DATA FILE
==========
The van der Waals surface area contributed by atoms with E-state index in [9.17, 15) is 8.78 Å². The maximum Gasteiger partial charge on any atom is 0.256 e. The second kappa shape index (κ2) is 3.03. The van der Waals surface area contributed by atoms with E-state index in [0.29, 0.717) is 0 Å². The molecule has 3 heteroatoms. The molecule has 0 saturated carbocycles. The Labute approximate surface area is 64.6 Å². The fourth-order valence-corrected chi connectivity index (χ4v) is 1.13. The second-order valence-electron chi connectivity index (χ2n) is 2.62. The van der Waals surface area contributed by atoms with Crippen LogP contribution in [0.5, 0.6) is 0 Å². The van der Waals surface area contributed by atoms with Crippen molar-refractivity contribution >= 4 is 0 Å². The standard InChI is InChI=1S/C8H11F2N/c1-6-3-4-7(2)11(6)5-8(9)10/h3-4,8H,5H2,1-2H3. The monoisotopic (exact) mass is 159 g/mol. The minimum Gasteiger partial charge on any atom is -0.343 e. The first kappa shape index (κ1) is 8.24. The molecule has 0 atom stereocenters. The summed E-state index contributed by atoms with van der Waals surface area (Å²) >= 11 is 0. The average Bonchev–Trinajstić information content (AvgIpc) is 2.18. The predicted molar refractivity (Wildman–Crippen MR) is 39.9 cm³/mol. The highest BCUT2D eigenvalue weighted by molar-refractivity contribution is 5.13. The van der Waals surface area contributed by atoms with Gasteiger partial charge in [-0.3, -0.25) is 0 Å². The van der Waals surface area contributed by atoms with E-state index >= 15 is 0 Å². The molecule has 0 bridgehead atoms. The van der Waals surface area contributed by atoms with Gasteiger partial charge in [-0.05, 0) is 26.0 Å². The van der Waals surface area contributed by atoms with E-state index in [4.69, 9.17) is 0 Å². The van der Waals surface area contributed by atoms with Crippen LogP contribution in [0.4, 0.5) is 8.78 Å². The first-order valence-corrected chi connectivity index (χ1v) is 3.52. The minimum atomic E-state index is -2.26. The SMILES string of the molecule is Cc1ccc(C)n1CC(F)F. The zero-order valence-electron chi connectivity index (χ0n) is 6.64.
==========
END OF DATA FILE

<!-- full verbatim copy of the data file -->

The van der Waals surface area contributed by atoms with E-state index in [9.17, 15) is 8.78 Å². The maximum Gasteiger partial charge on any atom is 0.256 e. The second kappa shape index (κ2) is 3.03. The van der Waals surface area contributed by atoms with E-state index in [0.29, 0.717) is 0 Å². The molecule has 3 heteroatoms. The molecule has 0 saturated carbocycles. The Labute approximate surface area is 64.6 Å². The fourth-order valence-corrected chi connectivity index (χ4v) is 1.13. The second-order valence-electron chi connectivity index (χ2n) is 2.62. The van der Waals surface area contributed by atoms with Crippen LogP contribution in [0.5, 0.6) is 0 Å². The van der Waals surface area contributed by atoms with Crippen molar-refractivity contribution >= 4 is 0 Å². The standard InChI is InChI=1S/C8H11F2N/c1-6-3-4-7(2)11(6)5-8(9)10/h3-4,8H,5H2,1-2H3. The monoisotopic (exact) mass is 159 g/mol. The minimum Gasteiger partial charge on any atom is -0.343 e. The first kappa shape index (κ1) is 8.24. The molecule has 0 atom stereocenters. The summed E-state index contributed by atoms with van der Waals surface area (Å²) >= 11 is 0. The average Bonchev–Trinajstić information content (AvgIpc) is 2.18. The predicted molar refractivity (Wildman–Crippen MR) is 39.9 cm³/mol. The highest BCUT2D eigenvalue weighted by molar-refractivity contribution is 5.13. The van der Waals surface area contributed by atoms with Gasteiger partial charge in [-0.3, -0.25) is 0 Å². The van der Waals surface area contributed by atoms with E-state index >= 15 is 0 Å². The molecule has 0 bridgehead atoms. The van der Waals surface area contributed by atoms with Gasteiger partial charge in [-0.05, 0) is 26.0 Å². The van der Waals surface area contributed by atoms with E-state index in [4.69, 9.17) is 0 Å². The van der Waals surface area contributed by atoms with Crippen LogP contribution in [0.4, 0.5) is 8.78 Å². The first-order valence-corrected chi connectivity index (χ1v) is 3.52. The minimum atomic E-state index is -2.26. The SMILES string of the molecule is Cc1ccc(C)n1CC(F)F. The zero-order valence-electron chi connectivity index (χ0n) is 6.64.